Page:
Let’s Raise the Standard of Security Knowledge

What is the best way to raise the standard of developer knowledge in the area of security best practices?

Security Skill Improvements

Photo by CarbonNYC

I ask because this is a particular pain point of mine. Personally, I must admit I am not where I should be with programming securely. However, I am definitely experienced enough to be able to spot obvious security issues in a software application. Not a month goes by, not a month, in which I do not stumble upon some basic security vulnerability in code I am maintaining or have to instruct a colleague why a particular implementation could be catastrophic. Do others feel this way about code I have produced? I hope not.

I practice some of the basics:

  • No SQL Injection Vulnerabilities
  • No Cross-Site Scripting Vulnerabilities
  • No storage of passwords in configuration files
  • No delivery of sensitive information in plain text

How can we make sure that any developer who puts new code into production knows these standards at a minimum?

I don’t want to have to teach someone again that in-line SQL is bad or that user input can’t be trusted. I don’t want to be able to look into a database and see actual user passwords strewn about. It’s not that I don’t enjoy teaching others about these things; I do very much enjoy teaching. It’s that I shouldn’t have to. There should be a minimum security skill set that any developer should have before getting paid to program.

My frustrations with this problem have been present for years, yet they have not led me to any solutions. How do we teach young developers about security? Assuming every company hiring entry-level developers had an orientation at which best practices were taught, it would still not be long before the next generation of hacks evolved and new security knowledge would be necessary. Which begs the next question, how do we all stay abreast of the most relevant security best practices?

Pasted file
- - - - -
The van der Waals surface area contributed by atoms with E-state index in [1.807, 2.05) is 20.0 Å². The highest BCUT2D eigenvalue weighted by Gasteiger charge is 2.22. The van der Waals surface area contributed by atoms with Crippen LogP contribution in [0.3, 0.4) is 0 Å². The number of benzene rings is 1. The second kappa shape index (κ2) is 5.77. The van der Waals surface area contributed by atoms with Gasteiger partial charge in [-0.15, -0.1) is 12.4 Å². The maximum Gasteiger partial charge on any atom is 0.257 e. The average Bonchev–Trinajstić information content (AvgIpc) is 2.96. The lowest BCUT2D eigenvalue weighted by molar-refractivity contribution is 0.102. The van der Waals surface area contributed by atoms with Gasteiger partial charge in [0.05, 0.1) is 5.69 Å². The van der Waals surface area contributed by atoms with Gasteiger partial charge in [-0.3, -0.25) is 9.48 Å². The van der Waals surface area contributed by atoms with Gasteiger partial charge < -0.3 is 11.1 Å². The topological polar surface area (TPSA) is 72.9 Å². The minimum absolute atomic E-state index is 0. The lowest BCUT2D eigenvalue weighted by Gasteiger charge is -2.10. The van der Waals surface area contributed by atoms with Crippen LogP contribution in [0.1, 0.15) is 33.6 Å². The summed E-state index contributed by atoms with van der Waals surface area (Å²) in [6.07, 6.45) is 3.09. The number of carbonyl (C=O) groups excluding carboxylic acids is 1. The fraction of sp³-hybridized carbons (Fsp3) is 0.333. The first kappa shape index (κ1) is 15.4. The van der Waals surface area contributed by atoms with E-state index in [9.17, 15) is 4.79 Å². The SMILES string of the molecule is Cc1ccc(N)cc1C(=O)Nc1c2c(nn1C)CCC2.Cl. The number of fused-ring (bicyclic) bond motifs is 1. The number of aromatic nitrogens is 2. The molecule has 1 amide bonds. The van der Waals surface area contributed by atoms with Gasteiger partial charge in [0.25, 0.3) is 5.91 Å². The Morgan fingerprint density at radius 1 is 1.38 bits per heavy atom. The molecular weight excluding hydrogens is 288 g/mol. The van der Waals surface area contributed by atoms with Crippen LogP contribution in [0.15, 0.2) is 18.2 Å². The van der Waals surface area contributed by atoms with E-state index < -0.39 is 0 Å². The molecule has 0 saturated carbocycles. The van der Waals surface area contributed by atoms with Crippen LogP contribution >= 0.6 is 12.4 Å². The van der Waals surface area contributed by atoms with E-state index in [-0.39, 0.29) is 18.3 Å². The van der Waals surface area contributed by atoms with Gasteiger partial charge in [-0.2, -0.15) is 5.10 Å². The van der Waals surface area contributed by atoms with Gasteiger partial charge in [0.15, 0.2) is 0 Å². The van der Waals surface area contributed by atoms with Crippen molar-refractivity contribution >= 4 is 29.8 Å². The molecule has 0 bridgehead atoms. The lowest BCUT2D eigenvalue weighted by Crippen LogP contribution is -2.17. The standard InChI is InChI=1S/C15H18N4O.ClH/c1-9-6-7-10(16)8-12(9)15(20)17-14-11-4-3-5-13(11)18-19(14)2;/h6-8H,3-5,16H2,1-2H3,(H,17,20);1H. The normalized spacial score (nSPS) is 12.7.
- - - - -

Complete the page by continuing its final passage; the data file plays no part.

As noted, I am not a security expert. However, I think I am often able to think about how someone could manipulate a system as I am writing code for it. Unfortunately, I tend to only notice these vulnerabilities because I am intimate with the code. My philosophy is always that if there is a vulnerability, even one that can only be known by fully understanding the code, it is just a matter of time before a motivated hacker would be able to find the exploit.

I know that I need to improve my skills. I need to be able to design software solutions to defend against security vulnerabilities. I need to innately understand secure coding tactics. I strive to be a competent developer in these areas. Where do I go to learn best practices without devoting my entire career to this expertise?

My preference would be to get regular (annual or semi-annual) training on the topics I need to improve or that most concern my industry. It would be great to be sent by my company for an uninterrupted session with security experts. Perhaps even better would be if I was able to work closely with a senior developer who was deeply experienced with security considerations. As I have said before, it is important to work in a job at which there are more experienced colleagues to learn from.